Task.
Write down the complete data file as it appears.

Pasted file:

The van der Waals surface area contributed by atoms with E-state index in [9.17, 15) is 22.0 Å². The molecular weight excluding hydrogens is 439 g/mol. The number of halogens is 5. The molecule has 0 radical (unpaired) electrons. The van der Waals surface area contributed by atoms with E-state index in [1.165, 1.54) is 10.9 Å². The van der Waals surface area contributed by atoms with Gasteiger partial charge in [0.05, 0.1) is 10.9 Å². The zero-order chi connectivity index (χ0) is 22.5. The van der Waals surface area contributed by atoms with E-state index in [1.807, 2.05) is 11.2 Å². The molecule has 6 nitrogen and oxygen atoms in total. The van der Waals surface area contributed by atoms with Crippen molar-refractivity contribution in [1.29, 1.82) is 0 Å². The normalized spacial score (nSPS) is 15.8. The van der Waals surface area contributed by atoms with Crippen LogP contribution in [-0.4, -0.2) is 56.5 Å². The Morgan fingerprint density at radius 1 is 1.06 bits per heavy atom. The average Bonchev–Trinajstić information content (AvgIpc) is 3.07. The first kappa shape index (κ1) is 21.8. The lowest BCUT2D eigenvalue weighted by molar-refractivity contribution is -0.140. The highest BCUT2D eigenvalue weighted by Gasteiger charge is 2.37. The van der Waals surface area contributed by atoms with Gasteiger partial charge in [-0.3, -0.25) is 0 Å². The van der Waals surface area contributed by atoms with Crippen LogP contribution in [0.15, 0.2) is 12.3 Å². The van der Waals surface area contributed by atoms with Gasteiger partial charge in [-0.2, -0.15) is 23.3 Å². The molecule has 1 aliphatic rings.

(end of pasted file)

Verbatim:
The van der Waals surface area contributed by atoms with E-state index in [9.17, 15) is 22.0 Å². The molecular weight excluding hydrogens is 439 g/mol. The number of halogens is 5. The molecule has 0 radical (unpaired) electrons. The van der Waals surface area contributed by atoms with E-state index in [1.165, 1.54) is 10.9 Å². The van der Waals surface area contributed by atoms with Gasteiger partial charge in [0.05, 0.1) is 10.9 Å². The zero-order chi connectivity index (χ0) is 22.5. The van der Waals surface area contributed by atoms with E-state index in [1.807, 2.05) is 11.2 Å². The molecule has 6 nitrogen and oxygen atoms in total. The van der Waals surface area contributed by atoms with Crippen molar-refractivity contribution in [1.29, 1.82) is 0 Å². The normalized spacial score (nSPS) is 15.8. The van der Waals surface area contributed by atoms with Crippen LogP contribution in [-0.4, -0.2) is 56.5 Å². The Morgan fingerprint density at radius 1 is 1.06 bits per heavy atom. The average Bonchev–Trinajstić information content (AvgIpc) is 3.07. The first kappa shape index (κ1) is 21.8. The lowest BCUT2D eigenvalue weighted by molar-refractivity contribution is -0.140. The highest BCUT2D eigenvalue weighted by Gasteiger charge is 2.37. The van der Waals surface area contributed by atoms with Gasteiger partial charge in [-0.3, -0.25) is 0 Å². The van der Waals surface area contributed by atoms with Crippen LogP contribution in [0.15, 0.2) is 12.3 Å². The van der Waals surface area contributed by atoms with Gasteiger partial charge in [-0.2, -0.15) is 23.3 Å². The molecule has 1 aliphatic rings.